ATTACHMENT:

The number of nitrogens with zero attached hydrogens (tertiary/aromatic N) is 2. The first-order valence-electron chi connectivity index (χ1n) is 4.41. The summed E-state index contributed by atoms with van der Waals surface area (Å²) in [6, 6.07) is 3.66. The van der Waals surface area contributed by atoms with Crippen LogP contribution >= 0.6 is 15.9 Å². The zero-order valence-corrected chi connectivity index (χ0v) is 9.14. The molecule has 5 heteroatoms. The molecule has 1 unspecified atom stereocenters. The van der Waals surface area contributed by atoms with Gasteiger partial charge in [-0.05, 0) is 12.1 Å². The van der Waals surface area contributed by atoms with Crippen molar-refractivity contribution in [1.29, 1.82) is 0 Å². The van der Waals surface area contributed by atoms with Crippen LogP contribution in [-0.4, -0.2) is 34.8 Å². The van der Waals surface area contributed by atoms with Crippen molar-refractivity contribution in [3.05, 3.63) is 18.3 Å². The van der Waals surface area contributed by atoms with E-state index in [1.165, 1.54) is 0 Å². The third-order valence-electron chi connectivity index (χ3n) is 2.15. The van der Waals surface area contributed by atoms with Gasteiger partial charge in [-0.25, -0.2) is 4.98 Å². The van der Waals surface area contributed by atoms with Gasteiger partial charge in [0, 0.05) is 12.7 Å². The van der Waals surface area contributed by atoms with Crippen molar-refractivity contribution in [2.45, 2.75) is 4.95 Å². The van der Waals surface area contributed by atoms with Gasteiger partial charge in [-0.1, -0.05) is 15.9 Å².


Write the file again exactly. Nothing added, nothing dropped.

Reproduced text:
The number of nitrogens with zero attached hydrogens (tertiary/aromatic N) is 2. The first-order valence-electron chi connectivity index (χ1n) is 4.41. The summed E-state index contributed by atoms with van der Waals surface area (Å²) in [6, 6.07) is 3.66. The van der Waals surface area contributed by atoms with Crippen LogP contribution >= 0.6 is 15.9 Å². The zero-order valence-corrected chi connectivity index (χ0v) is 9.14. The molecule has 5 heteroatoms. The molecule has 1 unspecified atom stereocenters. The van der Waals surface area contributed by atoms with Gasteiger partial charge in [-0.05, 0) is 12.1 Å². The van der Waals surface area contributed by atoms with Crippen molar-refractivity contribution in [1.29, 1.82) is 0 Å². The van der Waals surface area contributed by atoms with Crippen LogP contribution in [-0.4, -0.2) is 34.8 Å². The van der Waals surface area contributed by atoms with Crippen molar-refractivity contribution in [3.05, 3.63) is 18.3 Å². The van der Waals surface area contributed by atoms with E-state index in [1.165, 1.54) is 0 Å². The third-order valence-electron chi connectivity index (χ3n) is 2.15. The van der Waals surface area contributed by atoms with Gasteiger partial charge in [-0.25, -0.2) is 4.98 Å². The van der Waals surface area contributed by atoms with Gasteiger partial charge in [0, 0.05) is 12.7 Å². The van der Waals surface area contributed by atoms with Crippen molar-refractivity contribution in [2.45, 2.75) is 4.95 Å². The van der Waals surface area contributed by atoms with Gasteiger partial charge in [-0.1, -0.05) is 15.9 Å².